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story.lead_photo.caption The Miller family helps out when it comes to the work of Gentle Ben's Socks for the Homeless. Nonprofit founders Ed and Janet Miller's son-in-law, David Medrano, helped load donations into the car to be taken to local shelters.

Despite the challenges 2020 has brought for many, Gentle Ben's Socks for the Homeless made it another successful year for donations to help the Mid-Missouri community.

The nonprofit — now in its third year — set a goal to collect 5,000 pairs of socks to donate to area homeless shelters. With the coronavirus pandemic making it difficult to host fundraising events, the goal was initially lowered to last year's total of 3,000 — but ultimately, more than 4,500 pairs of socks were collected for local shelters.

Ed and Janet Miller, the nonprofit's founders and parents of the late "Gentle Ben," collect mostly new socks, which go toward the final donation count each year.

The nonprofit does also accept used, like-new socks that still have a lot of life left in them.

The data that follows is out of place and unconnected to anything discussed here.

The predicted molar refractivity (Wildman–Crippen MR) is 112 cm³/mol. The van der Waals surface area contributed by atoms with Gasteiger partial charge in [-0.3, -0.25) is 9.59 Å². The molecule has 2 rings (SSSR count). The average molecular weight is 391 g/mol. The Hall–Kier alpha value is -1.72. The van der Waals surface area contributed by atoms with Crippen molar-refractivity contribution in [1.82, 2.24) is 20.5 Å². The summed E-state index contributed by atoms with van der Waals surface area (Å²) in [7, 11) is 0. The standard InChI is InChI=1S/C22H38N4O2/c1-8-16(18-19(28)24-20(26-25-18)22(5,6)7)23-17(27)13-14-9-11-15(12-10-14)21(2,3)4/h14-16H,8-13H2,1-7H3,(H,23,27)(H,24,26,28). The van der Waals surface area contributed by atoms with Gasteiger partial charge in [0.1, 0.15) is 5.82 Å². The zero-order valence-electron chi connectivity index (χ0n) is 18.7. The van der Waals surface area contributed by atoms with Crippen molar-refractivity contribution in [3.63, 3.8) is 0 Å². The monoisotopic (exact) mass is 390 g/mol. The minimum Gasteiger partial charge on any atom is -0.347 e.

This year also saw several monetary donations compared to the past few years. Janet Miller said that money goes straight into purchasing more pairs of socks.

"We'll just go out and buy the socks, and 100 percent of the money that we collect goes towards socks; we don't keep anything for expenses. We take none of the money," Janet Miller said.

With the inability to host fundraisers this year, Gentle Ben's relied on local support. Collection bins were set up at Grind in California and Schulte's in Jefferson City, where community members were able to drop off socks or monetary donations.

Since the Millers originally hail from Marshall, a lot of donations were collected there, as well through the help of a friend. But since moving to California two and a half years ago, the community support for the nonprofit receives continues to grow, the Millers said.

So does the quantity of donations, giving Gentle Ben's the opportunity to help more shelters.

In its first year, the nonprofit's donations went to The Salvation Army in Jefferson City. In the two years since, donations have continued to go there and have extended to The Salvation Army in Columbia and Welcome Home in Columbia.

The Millers said they hope to continue to grow and to help as many people as possible. Depending on where socks are needed, they plan to add another shelter into the mix next year.

Donations are accepted year-round. For more information or to donate, visit

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